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Posted by Anonymous on Thursday, January 8, 2009 5:53 PM

Roadrunner

I've been wondering for a while now how fast the speeds are for most Amtrak trains.  Do the speeds differ between the summer and the winter?  Do average speeds change across the country?

Lots of thanks to anybody that knows anything, and sorry if there is another post about the same topic, I can't find any.

I was told by a former UP engineer who worked out of  Mineola that when the temperature tops 100 degrees for days on end, as it does frequently in Texas during the summer, the UP will require Amtrak to slow down to 60 or 65 mph.  This was a decade ago, and it may not be true today.

Perhaps someone else in Texas with operating experience can confirm or refute this information.

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Posted by henry6 on Thursday, January 8, 2009 7:11 PM

oltmannd

henry6

I was recently told that Amtrak likes to seek a minimum allowable maximum speed of 65mph.

By an Amtrak employee?  Amtrak might want to reduce speed to save fuel when ahead of schedule.  I have no idea if they are doing this or not, but there's been no reduction in max authorized speeds anywhere that I know of.

 Actually it was.  It was in reference in looking at new routes for passenger service.

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Posted by oltmannd on Thursday, January 8, 2009 8:48 PM

Oh, as a minimum for new routes.  That makes sense.  That keeps everything on decent, signalled track and on routes where grades and curves give you a fighting chance at a reasonable trip time.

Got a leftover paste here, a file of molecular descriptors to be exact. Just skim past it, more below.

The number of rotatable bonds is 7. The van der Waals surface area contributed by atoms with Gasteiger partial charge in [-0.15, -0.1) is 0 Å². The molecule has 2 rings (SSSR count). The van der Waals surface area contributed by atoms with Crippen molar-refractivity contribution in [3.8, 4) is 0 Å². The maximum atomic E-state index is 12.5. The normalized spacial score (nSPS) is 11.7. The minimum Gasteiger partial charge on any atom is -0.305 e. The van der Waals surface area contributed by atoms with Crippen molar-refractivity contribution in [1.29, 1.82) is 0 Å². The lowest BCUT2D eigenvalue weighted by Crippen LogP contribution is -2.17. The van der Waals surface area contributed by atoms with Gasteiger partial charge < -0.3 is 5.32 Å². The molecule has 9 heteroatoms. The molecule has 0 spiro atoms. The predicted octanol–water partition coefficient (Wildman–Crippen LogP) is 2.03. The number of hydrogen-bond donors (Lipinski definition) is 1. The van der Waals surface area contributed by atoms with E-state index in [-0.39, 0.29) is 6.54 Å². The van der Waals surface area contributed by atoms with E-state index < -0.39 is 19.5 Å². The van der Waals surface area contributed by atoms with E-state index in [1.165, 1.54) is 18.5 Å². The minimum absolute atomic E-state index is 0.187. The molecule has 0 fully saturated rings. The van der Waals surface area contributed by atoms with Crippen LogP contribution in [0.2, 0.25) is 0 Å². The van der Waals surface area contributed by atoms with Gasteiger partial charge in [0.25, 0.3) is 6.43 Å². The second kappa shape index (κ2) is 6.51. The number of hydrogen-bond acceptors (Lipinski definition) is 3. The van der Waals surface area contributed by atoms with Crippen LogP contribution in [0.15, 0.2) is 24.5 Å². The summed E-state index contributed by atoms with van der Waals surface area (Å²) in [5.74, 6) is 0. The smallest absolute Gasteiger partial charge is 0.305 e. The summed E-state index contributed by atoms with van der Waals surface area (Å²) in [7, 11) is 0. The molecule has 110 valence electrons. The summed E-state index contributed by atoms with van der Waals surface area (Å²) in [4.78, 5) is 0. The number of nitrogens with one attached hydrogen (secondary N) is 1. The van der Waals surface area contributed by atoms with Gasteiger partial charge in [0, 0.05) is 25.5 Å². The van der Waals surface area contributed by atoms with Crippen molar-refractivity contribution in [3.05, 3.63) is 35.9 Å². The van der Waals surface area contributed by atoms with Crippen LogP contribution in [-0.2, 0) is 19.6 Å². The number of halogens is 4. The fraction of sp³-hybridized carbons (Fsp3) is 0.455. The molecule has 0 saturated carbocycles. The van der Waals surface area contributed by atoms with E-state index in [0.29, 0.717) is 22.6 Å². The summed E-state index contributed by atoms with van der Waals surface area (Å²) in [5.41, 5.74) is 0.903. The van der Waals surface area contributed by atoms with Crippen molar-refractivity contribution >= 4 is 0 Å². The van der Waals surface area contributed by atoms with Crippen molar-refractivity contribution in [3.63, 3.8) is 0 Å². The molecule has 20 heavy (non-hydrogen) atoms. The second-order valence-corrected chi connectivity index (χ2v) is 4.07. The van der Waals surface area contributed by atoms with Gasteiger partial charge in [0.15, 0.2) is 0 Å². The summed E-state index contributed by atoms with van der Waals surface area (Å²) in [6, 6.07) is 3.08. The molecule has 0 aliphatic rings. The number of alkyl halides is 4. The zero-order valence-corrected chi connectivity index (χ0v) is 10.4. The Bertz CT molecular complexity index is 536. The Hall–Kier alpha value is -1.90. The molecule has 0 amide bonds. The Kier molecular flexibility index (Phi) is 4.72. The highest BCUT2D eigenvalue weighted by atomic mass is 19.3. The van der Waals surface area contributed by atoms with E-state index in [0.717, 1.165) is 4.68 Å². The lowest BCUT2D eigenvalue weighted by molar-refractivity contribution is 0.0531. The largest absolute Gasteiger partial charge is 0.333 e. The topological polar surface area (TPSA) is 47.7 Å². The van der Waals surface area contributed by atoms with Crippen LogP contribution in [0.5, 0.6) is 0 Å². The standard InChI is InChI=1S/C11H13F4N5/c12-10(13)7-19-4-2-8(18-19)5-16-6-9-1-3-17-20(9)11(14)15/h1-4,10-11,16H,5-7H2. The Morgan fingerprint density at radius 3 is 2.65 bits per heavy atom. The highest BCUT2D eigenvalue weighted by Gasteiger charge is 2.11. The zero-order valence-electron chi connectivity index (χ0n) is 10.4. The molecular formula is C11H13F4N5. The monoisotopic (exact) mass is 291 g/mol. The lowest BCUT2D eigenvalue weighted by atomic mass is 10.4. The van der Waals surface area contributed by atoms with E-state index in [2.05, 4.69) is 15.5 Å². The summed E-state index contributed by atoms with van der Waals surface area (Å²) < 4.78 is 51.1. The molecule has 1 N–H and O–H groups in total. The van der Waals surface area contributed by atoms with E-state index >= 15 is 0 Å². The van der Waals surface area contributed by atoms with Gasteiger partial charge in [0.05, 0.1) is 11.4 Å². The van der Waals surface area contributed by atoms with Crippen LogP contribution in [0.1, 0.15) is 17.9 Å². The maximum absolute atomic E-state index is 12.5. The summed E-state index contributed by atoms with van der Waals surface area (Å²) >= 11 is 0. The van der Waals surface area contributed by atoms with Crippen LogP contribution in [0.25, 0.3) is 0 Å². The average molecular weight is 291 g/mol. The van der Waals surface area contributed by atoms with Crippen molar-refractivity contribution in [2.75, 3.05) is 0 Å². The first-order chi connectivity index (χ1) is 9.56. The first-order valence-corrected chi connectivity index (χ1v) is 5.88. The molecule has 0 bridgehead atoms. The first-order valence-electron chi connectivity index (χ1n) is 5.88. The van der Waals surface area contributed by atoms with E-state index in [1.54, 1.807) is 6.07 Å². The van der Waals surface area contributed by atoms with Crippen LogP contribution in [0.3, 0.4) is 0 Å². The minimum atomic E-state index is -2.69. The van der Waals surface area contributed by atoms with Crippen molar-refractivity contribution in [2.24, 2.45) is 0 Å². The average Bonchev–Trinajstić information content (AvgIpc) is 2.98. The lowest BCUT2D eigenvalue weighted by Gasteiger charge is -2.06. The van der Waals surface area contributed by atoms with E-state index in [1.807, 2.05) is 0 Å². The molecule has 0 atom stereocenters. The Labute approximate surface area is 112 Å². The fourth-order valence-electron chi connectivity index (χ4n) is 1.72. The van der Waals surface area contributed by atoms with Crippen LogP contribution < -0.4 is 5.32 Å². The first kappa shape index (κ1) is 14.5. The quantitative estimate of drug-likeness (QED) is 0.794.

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Posted by HarveyK400 on Friday, January 9, 2009 11:38 AM

Do the math yourself.  Start with the system tinetable and pocket calculator or enter the distance and times on a computer spreadsheet.

I don't know if Amtrak publishes information on late or annulled trains to get a more realistic picture of reliability.

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Posted by HarveyK400 on Friday, January 9, 2009 12:51 PM

If you're looking for possible new routes, you need 1) some idea (a model) for ridership based on populations served, special travel generators (colleges, tourist destinations, etc), and distances to ascertain potential viability (acceptable subsidy) of revenue to cost; and 2) track charts showing curvature and resulting speed limitations to estimate time for various cost scenarios for track, signalling, and equipment enhancements. 

For viability, you may take a look at California, Illinois, Empire, Keystone and Carolina services for populations served, travel time, and ridership and compare that to a corridor of interest.  The NEC is complicated by road congestion and parking and toll costs.  Most models I've seen were proprietary - this is how consultants make money and holds true for Amtrak as well - so I doubt if there would be publications available.